The economies of APEC account for more than half of global trade, and we are expanding our access in these markets.

In November in 2018, the Presidents and Prime Ministers of APEC’s 20 other Member Economies will visit our country.

This creates a unique opportunity to showcase our country to the world.

Business leaders from the APEC region, and around the world, will be in Papua New Guinea and carry with them greater trade and investment opportunities.

Through APEC we have access to technical co-operation, capacity building and sectoral exchange that will help so many of our industries.

There will be more than 15,000 overseas visitors coming to Papua New Guinea for APEC over the coming year.

Collectively, delegates and their Governments will spend well over 100 million Kina on accommodation, air fares and other expenditure in Papua New Guinea over coming year.

This is additional stimulus for our economy, on top of National investment in APEC infrastructure and services.


Our door will always be open to business, we will consult fully on policy and regulation, and we will take your advice on creating jobs.

The future is bright for business in Papua New Guinea.

We are dealing with challenges, but there is light at the end of the tunnel.

Business and Government must work together in the interests of our Nation, and better outcomes for all participants.

I look forward to positive outcomes from this forum, and the continued expansion of business and investment in Papua New Guinea.

Thank you.

New Fiber Optic Cable Option being Pursued for PNG

Post-Courier – Thursday, June 8, 2017

PNG Data Co is now firming up on one of its two options to connect PNG to the world using a new submarine cable to be built.
Managing director Paul Komboi said that the government has now reviewed previously preferred options including ICN-2 and have now tasked DataCo to provide two options that will be able to connect PNG from Port Moresby to Australia.
Mr Komboi said they are now pursuing a new cable option from Port Moresby down to Sydney, Australia.
“We currently do have an optical fibre submarine connection called the “APNG-2” submarine cable from Port Moresby to Sydney, but it’s very limited in capacity, expensive and very unreliable so that’s the problem and we need to fix that problem.”
“Our APNG-2 Submarine cable down to Sydney will reach its end of life very soon I think another two years or so is left for its operation and service. We need to replace this APNG-2 submarine cable before the cable stops operating. I think basically, it’s a requirement for PNG to have a new optical fibre submarine cable with modernized and futuristic technology and capability given the dynamic nature of the ICT sector and industry.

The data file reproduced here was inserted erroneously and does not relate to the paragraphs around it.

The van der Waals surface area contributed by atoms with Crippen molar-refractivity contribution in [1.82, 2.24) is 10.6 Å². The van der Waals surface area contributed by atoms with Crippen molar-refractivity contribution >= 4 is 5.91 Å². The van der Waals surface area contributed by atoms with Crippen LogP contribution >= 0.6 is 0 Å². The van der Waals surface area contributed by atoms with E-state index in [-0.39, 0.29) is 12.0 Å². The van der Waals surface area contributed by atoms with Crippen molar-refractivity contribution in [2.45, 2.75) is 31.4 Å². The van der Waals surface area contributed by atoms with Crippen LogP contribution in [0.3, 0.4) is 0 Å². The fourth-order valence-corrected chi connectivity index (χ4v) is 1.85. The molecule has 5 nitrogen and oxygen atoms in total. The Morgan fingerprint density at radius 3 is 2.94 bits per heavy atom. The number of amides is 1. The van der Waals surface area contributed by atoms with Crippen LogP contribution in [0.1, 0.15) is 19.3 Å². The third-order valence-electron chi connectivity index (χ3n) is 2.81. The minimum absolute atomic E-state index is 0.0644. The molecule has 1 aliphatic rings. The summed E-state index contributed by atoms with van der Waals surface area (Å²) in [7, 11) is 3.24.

“It’s a necessity now for the country to have a cable connecting us to the the worldwide information network to allow for accessibility to information, markets and knowledge. Reliable, a lot of capacity; that is what we need,” he said.
By building this new optical fibre submarine cable, we will introduce modernized communication technology, which will enable us to lower the pricing of data services, provide super high capacity and speed, as well as proven reliability and better service quality to meet the country’s current and future demand.”
He added that it is an important infrastructure like electicity and water, and the government’s plans and decision to invest in this high-capital modernized infrastructure is not being ambitious but rather necessary”.
“It is a necessity for the government to invest in such infrastructure and so, all we need to do now is manage them effectively and efficiently for the benefit of our people and the whole latest restructure e is about better managing those high-cpatial modernized infrastructure assets of the state and people..
“We have firmed up on one of our options. We are going into details discussions, negotiations and plans now such as the arrangements for who will be the actual vendor to supply and install the cable and also firming up on pre-sales of the capacity on who will be using the new fibre optic submarine cable. We are expecting by mid-June to end of June to be able to make some joint announcements with our partners to be able to launch this project officially,” he said.
Mr Komboi affirms that there’s also been positive response from Australia to assist them with the lending arrangements, adding that the appetite to have a new optical fibre submarine cable between Port Moresby and Sydney is there but they are looking at who they should partner with and under what structure and terms.
“There are some things we are still discussing and negotiating at the moment at the background, and we are not yet at the liberty to share unless every party has agreed to the terms and conditions.
We are yet to give a name to this new project and will announce it once all the requirements are met and parties are in principle satisfied,” he said.